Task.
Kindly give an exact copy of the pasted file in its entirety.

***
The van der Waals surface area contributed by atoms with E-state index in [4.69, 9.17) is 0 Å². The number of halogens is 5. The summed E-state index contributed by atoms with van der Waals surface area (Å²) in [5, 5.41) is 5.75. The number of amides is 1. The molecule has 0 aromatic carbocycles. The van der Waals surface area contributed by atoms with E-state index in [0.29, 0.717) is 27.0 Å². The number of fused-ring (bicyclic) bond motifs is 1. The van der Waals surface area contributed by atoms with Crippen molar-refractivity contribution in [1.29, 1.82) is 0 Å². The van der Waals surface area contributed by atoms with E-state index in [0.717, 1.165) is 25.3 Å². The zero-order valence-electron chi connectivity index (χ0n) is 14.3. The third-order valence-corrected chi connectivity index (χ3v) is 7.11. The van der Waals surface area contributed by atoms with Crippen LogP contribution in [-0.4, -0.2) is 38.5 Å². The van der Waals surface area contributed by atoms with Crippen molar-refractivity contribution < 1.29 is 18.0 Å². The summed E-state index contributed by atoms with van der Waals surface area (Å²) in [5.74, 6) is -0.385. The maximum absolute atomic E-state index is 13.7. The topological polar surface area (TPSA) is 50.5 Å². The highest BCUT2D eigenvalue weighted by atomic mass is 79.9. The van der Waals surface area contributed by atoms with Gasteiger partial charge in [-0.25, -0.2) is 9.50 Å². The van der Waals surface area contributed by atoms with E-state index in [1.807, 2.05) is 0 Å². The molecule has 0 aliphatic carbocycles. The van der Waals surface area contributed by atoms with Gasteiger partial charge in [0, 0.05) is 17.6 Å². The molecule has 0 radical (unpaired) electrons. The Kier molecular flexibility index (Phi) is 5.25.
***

The van der Waals surface area contributed by atoms with E-state index in [4.69, 9.17) is 0 Å². The number of halogens is 5. The summed E-state index contributed by atoms with van der Waals surface area (Å²) in [5, 5.41) is 5.75. The number of amides is 1. The molecule has 0 aromatic carbocycles. The van der Waals surface area contributed by atoms with E-state index in [0.29, 0.717) is 27.0 Å². The number of fused-ring (bicyclic) bond motifs is 1. The van der Waals surface area contributed by atoms with Crippen molar-refractivity contribution in [1.29, 1.82) is 0 Å². The van der Waals surface area contributed by atoms with E-state index in [0.717, 1.165) is 25.3 Å². The zero-order valence-electron chi connectivity index (χ0n) is 14.3. The third-order valence-corrected chi connectivity index (χ3v) is 7.11. The van der Waals surface area contributed by atoms with Crippen LogP contribution in [-0.4, -0.2) is 38.5 Å². The van der Waals surface area contributed by atoms with Crippen molar-refractivity contribution < 1.29 is 18.0 Å². The summed E-state index contributed by atoms with van der Waals surface area (Å²) in [5.74, 6) is -0.385. The maximum absolute atomic E-state index is 13.7. The topological polar surface area (TPSA) is 50.5 Å². The highest BCUT2D eigenvalue weighted by atomic mass is 79.9. The van der Waals surface area contributed by atoms with Gasteiger partial charge in [-0.25, -0.2) is 9.50 Å². The van der Waals surface area contributed by atoms with E-state index in [1.807, 2.05) is 0 Å². The molecule has 0 aliphatic carbocycles. The van der Waals surface area contributed by atoms with Gasteiger partial charge in [0, 0.05) is 17.6 Å². The molecule has 0 radical (unpaired) electrons. The Kier molecular flexibility index (Phi) is 5.25.